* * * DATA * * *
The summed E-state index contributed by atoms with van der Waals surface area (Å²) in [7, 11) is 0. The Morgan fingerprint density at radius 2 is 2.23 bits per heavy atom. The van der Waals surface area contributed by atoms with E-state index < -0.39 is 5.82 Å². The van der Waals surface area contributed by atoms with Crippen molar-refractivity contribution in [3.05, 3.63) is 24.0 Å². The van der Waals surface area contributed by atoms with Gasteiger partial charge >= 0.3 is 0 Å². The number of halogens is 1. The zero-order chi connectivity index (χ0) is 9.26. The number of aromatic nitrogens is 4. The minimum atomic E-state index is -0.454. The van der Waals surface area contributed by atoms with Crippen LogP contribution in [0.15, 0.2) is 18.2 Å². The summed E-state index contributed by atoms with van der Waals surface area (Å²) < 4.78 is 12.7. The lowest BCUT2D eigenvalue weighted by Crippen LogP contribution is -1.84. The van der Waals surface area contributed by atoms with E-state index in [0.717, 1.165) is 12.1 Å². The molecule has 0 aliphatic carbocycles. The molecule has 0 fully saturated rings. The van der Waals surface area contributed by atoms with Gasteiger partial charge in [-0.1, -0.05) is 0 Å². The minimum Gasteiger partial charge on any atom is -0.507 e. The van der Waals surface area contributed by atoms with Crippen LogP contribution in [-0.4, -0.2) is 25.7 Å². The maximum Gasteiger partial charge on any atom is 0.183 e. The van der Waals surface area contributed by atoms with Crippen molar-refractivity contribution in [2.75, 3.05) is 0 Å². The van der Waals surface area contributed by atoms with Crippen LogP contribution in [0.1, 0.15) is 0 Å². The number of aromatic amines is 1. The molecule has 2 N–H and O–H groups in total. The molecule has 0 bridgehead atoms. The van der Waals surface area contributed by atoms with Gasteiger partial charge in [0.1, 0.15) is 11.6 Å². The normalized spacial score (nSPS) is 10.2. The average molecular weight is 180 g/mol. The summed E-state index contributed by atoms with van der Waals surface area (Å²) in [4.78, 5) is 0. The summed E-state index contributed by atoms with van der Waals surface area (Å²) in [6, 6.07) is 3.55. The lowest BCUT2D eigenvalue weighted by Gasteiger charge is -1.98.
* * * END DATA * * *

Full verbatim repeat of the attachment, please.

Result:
The summed E-state index contributed by atoms with van der Waals surface area (Å²) in [7, 11) is 0. The Morgan fingerprint density at radius 2 is 2.23 bits per heavy atom. The van der Waals surface area contributed by atoms with E-state index < -0.39 is 5.82 Å². The van der Waals surface area contributed by atoms with Crippen molar-refractivity contribution in [3.05, 3.63) is 24.0 Å². The van der Waals surface area contributed by atoms with Gasteiger partial charge >= 0.3 is 0 Å². The number of halogens is 1. The zero-order chi connectivity index (χ0) is 9.26. The number of aromatic nitrogens is 4. The minimum atomic E-state index is -0.454. The van der Waals surface area contributed by atoms with Crippen LogP contribution in [0.15, 0.2) is 18.2 Å². The summed E-state index contributed by atoms with van der Waals surface area (Å²) < 4.78 is 12.7. The lowest BCUT2D eigenvalue weighted by Crippen LogP contribution is -1.84. The van der Waals surface area contributed by atoms with E-state index in [0.717, 1.165) is 12.1 Å². The molecule has 0 aliphatic carbocycles. The molecule has 0 fully saturated rings. The van der Waals surface area contributed by atoms with Gasteiger partial charge in [-0.1, -0.05) is 0 Å². The minimum Gasteiger partial charge on any atom is -0.507 e. The van der Waals surface area contributed by atoms with Crippen LogP contribution in [-0.4, -0.2) is 25.7 Å². The maximum Gasteiger partial charge on any atom is 0.183 e. The van der Waals surface area contributed by atoms with Crippen molar-refractivity contribution in [2.75, 3.05) is 0 Å². The van der Waals surface area contributed by atoms with Crippen LogP contribution in [0.1, 0.15) is 0 Å². The number of aromatic amines is 1. The molecule has 2 N–H and O–H groups in total. The molecule has 0 bridgehead atoms. The van der Waals surface area contributed by atoms with Gasteiger partial charge in [0.1, 0.15) is 11.6 Å². The normalized spacial score (nSPS) is 10.2. The average molecular weight is 180 g/mol. The summed E-state index contributed by atoms with van der Waals surface area (Å²) in [4.78, 5) is 0. The summed E-state index contributed by atoms with van der Waals surface area (Å²) in [6, 6.07) is 3.55. The lowest BCUT2D eigenvalue weighted by Gasteiger charge is -1.98.